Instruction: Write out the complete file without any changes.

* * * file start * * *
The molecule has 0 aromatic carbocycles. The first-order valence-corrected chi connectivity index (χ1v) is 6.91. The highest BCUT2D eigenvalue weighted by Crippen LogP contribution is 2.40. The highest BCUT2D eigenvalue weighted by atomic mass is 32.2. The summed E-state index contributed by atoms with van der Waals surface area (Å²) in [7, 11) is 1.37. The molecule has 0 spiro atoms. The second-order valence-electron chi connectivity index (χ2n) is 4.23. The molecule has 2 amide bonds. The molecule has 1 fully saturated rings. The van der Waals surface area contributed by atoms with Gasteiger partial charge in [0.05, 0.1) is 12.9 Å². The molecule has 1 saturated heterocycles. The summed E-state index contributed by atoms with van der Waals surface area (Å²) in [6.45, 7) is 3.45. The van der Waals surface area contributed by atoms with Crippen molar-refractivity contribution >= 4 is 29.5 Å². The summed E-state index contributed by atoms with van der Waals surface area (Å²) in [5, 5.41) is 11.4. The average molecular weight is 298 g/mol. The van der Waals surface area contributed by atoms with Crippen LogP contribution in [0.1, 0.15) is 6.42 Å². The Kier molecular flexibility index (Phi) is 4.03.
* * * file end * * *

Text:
The molecule has 0 aromatic carbocycles. The first-order valence-corrected chi connectivity index (χ1v) is 6.91. The highest BCUT2D eigenvalue weighted by Crippen LogP contribution is 2.40. The highest BCUT2D eigenvalue weighted by atomic mass is 32.2. The summed E-state index contributed by atoms with van der Waals surface area (Å²) in [7, 11) is 1.37. The molecule has 0 spiro atoms. The second-order valence-electron chi connectivity index (χ2n) is 4.23. The molecule has 2 amide bonds. The molecule has 1 fully saturated rings. The van der Waals surface area contributed by atoms with Gasteiger partial charge in [0.05, 0.1) is 12.9 Å². The molecule has 1 saturated heterocycles. The summed E-state index contributed by atoms with van der Waals surface area (Å²) in [6.45, 7) is 3.45. The van der Waals surface area contributed by atoms with Crippen molar-refractivity contribution >= 4 is 29.5 Å². The summed E-state index contributed by atoms with van der Waals surface area (Å²) in [5, 5.41) is 11.4. The average molecular weight is 298 g/mol. The van der Waals surface area contributed by atoms with Crippen LogP contribution in [0.1, 0.15) is 6.42 Å². The Kier molecular flexibility index (Phi) is 4.03.